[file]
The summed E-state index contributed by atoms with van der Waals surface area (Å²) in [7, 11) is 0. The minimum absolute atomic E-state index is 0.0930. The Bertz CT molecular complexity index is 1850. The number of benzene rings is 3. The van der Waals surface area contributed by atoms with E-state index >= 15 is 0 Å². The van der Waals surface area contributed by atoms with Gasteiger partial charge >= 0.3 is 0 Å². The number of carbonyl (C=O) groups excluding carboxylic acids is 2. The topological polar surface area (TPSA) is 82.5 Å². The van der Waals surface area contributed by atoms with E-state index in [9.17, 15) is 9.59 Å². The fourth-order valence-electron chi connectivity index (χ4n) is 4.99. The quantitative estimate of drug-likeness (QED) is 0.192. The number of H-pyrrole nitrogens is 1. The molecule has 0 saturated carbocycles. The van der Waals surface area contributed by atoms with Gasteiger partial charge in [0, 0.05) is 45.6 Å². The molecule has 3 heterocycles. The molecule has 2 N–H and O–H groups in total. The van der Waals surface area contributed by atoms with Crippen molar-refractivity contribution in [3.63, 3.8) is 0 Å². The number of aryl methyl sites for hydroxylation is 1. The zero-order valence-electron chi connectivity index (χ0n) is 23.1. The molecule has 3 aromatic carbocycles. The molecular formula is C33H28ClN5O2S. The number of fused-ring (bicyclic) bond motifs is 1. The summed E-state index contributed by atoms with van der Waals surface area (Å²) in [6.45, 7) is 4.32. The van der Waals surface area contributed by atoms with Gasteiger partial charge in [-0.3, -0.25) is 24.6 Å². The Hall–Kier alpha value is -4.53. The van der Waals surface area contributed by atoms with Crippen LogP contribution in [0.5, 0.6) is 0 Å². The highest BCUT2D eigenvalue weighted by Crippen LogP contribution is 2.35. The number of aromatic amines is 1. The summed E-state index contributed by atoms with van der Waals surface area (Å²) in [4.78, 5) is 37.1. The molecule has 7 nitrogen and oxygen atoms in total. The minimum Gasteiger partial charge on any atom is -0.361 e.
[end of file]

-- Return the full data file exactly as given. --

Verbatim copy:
The summed E-state index contributed by atoms with van der Waals surface area (Å²) in [7, 11) is 0. The minimum absolute atomic E-state index is 0.0930. The Bertz CT molecular complexity index is 1850. The number of benzene rings is 3. The van der Waals surface area contributed by atoms with E-state index >= 15 is 0 Å². The van der Waals surface area contributed by atoms with Gasteiger partial charge >= 0.3 is 0 Å². The number of carbonyl (C=O) groups excluding carboxylic acids is 2. The topological polar surface area (TPSA) is 82.5 Å². The van der Waals surface area contributed by atoms with E-state index in [9.17, 15) is 9.59 Å². The fourth-order valence-electron chi connectivity index (χ4n) is 4.99. The quantitative estimate of drug-likeness (QED) is 0.192. The number of H-pyrrole nitrogens is 1. The molecule has 0 saturated carbocycles. The van der Waals surface area contributed by atoms with Gasteiger partial charge in [0, 0.05) is 45.6 Å². The molecule has 3 heterocycles. The molecule has 2 N–H and O–H groups in total. The van der Waals surface area contributed by atoms with Crippen molar-refractivity contribution in [3.63, 3.8) is 0 Å². The number of aryl methyl sites for hydroxylation is 1. The zero-order valence-electron chi connectivity index (χ0n) is 23.1. The molecule has 3 aromatic carbocycles. The molecular formula is C33H28ClN5O2S. The number of fused-ring (bicyclic) bond motifs is 1. The summed E-state index contributed by atoms with van der Waals surface area (Å²) in [6.45, 7) is 4.32. The van der Waals surface area contributed by atoms with Gasteiger partial charge in [-0.3, -0.25) is 24.6 Å². The Hall–Kier alpha value is -4.53. The van der Waals surface area contributed by atoms with Crippen LogP contribution in [0.5, 0.6) is 0 Å². The highest BCUT2D eigenvalue weighted by Crippen LogP contribution is 2.35. The number of aromatic amines is 1. The summed E-state index contributed by atoms with van der Waals surface area (Å²) in [4.78, 5) is 37.1. The molecule has 7 nitrogen and oxygen atoms in total. The minimum Gasteiger partial charge on any atom is -0.361 e.